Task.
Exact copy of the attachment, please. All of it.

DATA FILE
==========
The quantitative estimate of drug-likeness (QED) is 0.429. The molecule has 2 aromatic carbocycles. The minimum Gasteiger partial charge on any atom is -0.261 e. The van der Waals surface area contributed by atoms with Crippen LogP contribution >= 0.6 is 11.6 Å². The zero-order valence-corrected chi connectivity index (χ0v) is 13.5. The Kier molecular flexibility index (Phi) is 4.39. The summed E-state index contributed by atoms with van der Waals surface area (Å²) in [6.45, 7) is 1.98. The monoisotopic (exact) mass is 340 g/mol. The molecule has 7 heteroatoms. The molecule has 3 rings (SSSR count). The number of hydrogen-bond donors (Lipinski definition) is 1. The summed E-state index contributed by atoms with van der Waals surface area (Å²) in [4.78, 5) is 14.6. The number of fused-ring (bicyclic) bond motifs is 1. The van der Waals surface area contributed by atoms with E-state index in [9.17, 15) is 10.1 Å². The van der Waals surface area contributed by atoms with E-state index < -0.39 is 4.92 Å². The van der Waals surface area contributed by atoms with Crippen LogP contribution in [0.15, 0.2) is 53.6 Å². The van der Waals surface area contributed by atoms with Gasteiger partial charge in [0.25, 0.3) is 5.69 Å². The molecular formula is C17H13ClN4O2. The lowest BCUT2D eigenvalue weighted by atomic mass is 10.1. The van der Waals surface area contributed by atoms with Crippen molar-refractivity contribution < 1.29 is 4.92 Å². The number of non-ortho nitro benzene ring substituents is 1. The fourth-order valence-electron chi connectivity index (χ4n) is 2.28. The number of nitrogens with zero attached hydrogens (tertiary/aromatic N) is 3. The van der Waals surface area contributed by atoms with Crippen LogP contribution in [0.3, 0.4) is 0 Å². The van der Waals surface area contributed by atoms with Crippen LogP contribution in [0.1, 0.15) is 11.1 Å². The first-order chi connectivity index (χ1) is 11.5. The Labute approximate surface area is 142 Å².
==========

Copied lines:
The quantitative estimate of drug-likeness (QED) is 0.429. The molecule has 2 aromatic carbocycles. The minimum Gasteiger partial charge on any atom is -0.261 e. The van der Waals surface area contributed by atoms with Crippen LogP contribution >= 0.6 is 11.6 Å². The zero-order valence-corrected chi connectivity index (χ0v) is 13.5. The Kier molecular flexibility index (Phi) is 4.39. The summed E-state index contributed by atoms with van der Waals surface area (Å²) in [6.45, 7) is 1.98. The monoisotopic (exact) mass is 340 g/mol. The molecule has 7 heteroatoms. The molecule has 3 rings (SSSR count). The number of hydrogen-bond donors (Lipinski definition) is 1. The summed E-state index contributed by atoms with van der Waals surface area (Å²) in [4.78, 5) is 14.6. The number of fused-ring (bicyclic) bond motifs is 1. The van der Waals surface area contributed by atoms with E-state index in [9.17, 15) is 10.1 Å². The van der Waals surface area contributed by atoms with E-state index < -0.39 is 4.92 Å². The van der Waals surface area contributed by atoms with Crippen LogP contribution in [0.15, 0.2) is 53.6 Å². The van der Waals surface area contributed by atoms with Gasteiger partial charge in [0.25, 0.3) is 5.69 Å². The molecular formula is C17H13ClN4O2. The lowest BCUT2D eigenvalue weighted by atomic mass is 10.1. The van der Waals surface area contributed by atoms with Crippen molar-refractivity contribution < 1.29 is 4.92 Å². The number of non-ortho nitro benzene ring substituents is 1. The fourth-order valence-electron chi connectivity index (χ4n) is 2.28. The number of nitrogens with zero attached hydrogens (tertiary/aromatic N) is 3. The van der Waals surface area contributed by atoms with Crippen LogP contribution in [0.3, 0.4) is 0 Å². The van der Waals surface area contributed by atoms with Crippen LogP contribution in [0.1, 0.15) is 11.1 Å². The first-order chi connectivity index (χ1) is 11.5. The Labute approximate surface area is 142 Å².